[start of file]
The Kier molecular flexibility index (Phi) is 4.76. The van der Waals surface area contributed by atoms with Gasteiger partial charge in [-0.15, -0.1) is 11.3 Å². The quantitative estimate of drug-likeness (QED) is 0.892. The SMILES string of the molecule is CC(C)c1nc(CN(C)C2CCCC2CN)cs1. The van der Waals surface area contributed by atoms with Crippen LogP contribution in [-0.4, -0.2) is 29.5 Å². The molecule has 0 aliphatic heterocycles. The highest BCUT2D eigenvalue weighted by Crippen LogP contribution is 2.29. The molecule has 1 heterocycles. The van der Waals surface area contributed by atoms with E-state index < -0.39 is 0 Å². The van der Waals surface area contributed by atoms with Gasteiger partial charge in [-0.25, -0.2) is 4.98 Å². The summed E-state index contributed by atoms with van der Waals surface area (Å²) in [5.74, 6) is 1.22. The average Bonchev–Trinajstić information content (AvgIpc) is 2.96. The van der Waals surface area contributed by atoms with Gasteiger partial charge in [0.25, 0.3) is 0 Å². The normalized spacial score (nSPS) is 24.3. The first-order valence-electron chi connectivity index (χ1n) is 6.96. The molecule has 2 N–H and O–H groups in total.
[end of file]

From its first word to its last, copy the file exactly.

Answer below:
The Kier molecular flexibility index (Phi) is 4.76. The van der Waals surface area contributed by atoms with Gasteiger partial charge in [-0.15, -0.1) is 11.3 Å². The quantitative estimate of drug-likeness (QED) is 0.892. The SMILES string of the molecule is CC(C)c1nc(CN(C)C2CCCC2CN)cs1. The van der Waals surface area contributed by atoms with Crippen LogP contribution in [-0.4, -0.2) is 29.5 Å². The molecule has 0 aliphatic heterocycles. The highest BCUT2D eigenvalue weighted by Crippen LogP contribution is 2.29. The molecule has 1 heterocycles. The van der Waals surface area contributed by atoms with E-state index < -0.39 is 0 Å². The van der Waals surface area contributed by atoms with Gasteiger partial charge in [-0.25, -0.2) is 4.98 Å². The summed E-state index contributed by atoms with van der Waals surface area (Å²) in [5.74, 6) is 1.22. The average Bonchev–Trinajstić information content (AvgIpc) is 2.96. The van der Waals surface area contributed by atoms with Gasteiger partial charge in [0.25, 0.3) is 0 Å². The normalized spacial score (nSPS) is 24.3. The first-order valence-electron chi connectivity index (χ1n) is 6.96. The molecule has 2 N–H and O–H groups in total.